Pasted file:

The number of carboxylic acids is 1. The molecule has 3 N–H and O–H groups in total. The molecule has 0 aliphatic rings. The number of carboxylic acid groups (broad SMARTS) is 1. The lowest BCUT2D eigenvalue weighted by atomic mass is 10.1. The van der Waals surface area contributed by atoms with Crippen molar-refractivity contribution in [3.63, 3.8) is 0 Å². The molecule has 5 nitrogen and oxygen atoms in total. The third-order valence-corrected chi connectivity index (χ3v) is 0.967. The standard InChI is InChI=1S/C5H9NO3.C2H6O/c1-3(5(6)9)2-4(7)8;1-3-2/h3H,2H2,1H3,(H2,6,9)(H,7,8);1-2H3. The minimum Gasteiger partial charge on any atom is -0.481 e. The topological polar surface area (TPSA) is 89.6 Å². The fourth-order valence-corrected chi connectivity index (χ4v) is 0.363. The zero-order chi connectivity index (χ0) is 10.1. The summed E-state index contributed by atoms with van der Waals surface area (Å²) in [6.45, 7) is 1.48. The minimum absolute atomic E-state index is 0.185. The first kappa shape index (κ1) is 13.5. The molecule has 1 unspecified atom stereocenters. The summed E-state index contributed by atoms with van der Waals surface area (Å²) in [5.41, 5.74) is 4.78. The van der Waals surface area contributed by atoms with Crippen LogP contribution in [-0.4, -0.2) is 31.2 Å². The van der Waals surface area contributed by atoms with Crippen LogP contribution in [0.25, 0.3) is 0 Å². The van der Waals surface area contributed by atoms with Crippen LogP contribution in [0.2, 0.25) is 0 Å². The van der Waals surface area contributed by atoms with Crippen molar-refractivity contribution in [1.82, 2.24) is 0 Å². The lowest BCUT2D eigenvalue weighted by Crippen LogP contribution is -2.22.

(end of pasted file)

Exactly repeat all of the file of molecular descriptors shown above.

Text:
The number of carboxylic acids is 1. The molecule has 3 N–H and O–H groups in total. The molecule has 0 aliphatic rings. The number of carboxylic acid groups (broad SMARTS) is 1. The lowest BCUT2D eigenvalue weighted by atomic mass is 10.1. The van der Waals surface area contributed by atoms with Crippen molar-refractivity contribution in [3.63, 3.8) is 0 Å². The molecule has 5 nitrogen and oxygen atoms in total. The third-order valence-corrected chi connectivity index (χ3v) is 0.967. The standard InChI is InChI=1S/C5H9NO3.C2H6O/c1-3(5(6)9)2-4(7)8;1-3-2/h3H,2H2,1H3,(H2,6,9)(H,7,8);1-2H3. The minimum Gasteiger partial charge on any atom is -0.481 e. The topological polar surface area (TPSA) is 89.6 Å². The fourth-order valence-corrected chi connectivity index (χ4v) is 0.363. The zero-order chi connectivity index (χ0) is 10.1. The summed E-state index contributed by atoms with van der Waals surface area (Å²) in [6.45, 7) is 1.48. The minimum absolute atomic E-state index is 0.185. The first kappa shape index (κ1) is 13.5. The molecule has 1 unspecified atom stereocenters. The summed E-state index contributed by atoms with van der Waals surface area (Å²) in [5.41, 5.74) is 4.78. The van der Waals surface area contributed by atoms with Crippen LogP contribution in [-0.4, -0.2) is 31.2 Å². The van der Waals surface area contributed by atoms with Crippen LogP contribution in [0.25, 0.3) is 0 Å². The van der Waals surface area contributed by atoms with Crippen LogP contribution in [0.2, 0.25) is 0 Å². The van der Waals surface area contributed by atoms with Crippen molar-refractivity contribution in [1.82, 2.24) is 0 Å². The lowest BCUT2D eigenvalue weighted by Crippen LogP contribution is -2.22.